This narrative construction seems inspired not only by Wegener's contrasting of Jewish and Christian female figures, but also by Achim von Arnim's 1812 story Isabella von Ägypten, the first German literary text to feature a Golem.[22] Other film monsters influenced by Wegener's Golem, namely its physique and racialised love drama, also reappear in James Whale's Frankenstein (1937), and Merian Cooper and Ernest Schoedsack's King Kong (1933).

It is less known that Veit Harlan's anti-Semitic propaganda film Jud Süß (Jew Süß, 1940) invoked Wegener's Golem film, which older German audiences still would have remembered. Where Wegener's film closes with an image of a Star of David, Harlan's film opens with this image as if to present itself as a sequel.

Again, Rabbi Löw is seen star-gazing, this time a morally corrupt and physically deformed man in contrast to his aestheticised potrayal in Wegener's Golem. To create the impression of factual accuracy, Harlan shot key scenes portraying the alleged infamy of the Jews in Prague's Old-New Synagogue, where the historical Löw officiated and is said to have preserved the remains of his Golem.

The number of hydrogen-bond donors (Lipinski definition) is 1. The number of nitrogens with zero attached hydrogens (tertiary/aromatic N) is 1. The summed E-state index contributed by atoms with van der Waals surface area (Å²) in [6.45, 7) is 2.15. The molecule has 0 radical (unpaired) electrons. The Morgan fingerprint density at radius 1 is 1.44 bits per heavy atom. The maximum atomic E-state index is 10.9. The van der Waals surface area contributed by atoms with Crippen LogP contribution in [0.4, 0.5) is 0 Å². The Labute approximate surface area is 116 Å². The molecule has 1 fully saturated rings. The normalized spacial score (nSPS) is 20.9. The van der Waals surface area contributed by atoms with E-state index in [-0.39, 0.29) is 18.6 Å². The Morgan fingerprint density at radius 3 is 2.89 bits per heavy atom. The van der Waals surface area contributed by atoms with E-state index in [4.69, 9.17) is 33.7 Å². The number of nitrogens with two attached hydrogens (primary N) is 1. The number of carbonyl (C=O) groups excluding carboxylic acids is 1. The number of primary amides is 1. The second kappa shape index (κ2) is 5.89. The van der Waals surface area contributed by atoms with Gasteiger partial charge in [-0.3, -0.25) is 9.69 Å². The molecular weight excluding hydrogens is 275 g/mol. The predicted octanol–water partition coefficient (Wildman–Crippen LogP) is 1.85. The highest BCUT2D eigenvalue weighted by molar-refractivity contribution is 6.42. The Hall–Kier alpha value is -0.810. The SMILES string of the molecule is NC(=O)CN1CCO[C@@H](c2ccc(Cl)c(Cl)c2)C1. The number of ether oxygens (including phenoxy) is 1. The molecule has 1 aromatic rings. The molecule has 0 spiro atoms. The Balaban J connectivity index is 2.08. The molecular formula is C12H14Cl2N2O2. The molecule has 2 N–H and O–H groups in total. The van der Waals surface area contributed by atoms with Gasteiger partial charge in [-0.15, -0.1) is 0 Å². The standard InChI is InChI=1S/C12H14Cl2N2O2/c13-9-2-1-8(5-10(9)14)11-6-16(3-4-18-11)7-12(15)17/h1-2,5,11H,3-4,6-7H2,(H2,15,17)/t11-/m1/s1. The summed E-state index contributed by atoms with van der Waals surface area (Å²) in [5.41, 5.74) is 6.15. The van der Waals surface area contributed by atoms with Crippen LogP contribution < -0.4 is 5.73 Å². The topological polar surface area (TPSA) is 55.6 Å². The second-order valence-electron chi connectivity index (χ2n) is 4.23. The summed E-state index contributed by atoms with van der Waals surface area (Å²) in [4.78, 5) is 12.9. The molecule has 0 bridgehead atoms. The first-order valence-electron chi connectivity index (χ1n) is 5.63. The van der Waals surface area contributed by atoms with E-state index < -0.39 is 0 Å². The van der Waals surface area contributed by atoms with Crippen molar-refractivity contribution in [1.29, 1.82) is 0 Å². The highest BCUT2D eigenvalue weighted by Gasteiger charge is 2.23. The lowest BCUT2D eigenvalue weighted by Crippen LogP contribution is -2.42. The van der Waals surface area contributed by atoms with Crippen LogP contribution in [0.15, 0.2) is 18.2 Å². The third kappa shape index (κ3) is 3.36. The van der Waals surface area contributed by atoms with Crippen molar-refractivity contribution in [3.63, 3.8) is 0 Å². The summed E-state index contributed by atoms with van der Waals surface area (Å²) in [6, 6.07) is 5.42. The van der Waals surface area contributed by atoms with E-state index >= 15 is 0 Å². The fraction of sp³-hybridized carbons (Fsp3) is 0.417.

Despite its slippage into stereotypes, it would not be fair to charge Wegener's film for its exploitation to justify a state-sanctioned genocide. Rather, it foretells the failure of the Jewish dream of assimilation when, in leaving the ghetto walls, the Golem figure signifies the search for an autonomous Jewish self within the Christian-Jewish constellation. Its tragic destruction anticipates the deadly ending of this Jewish dream between 1933 and 1945.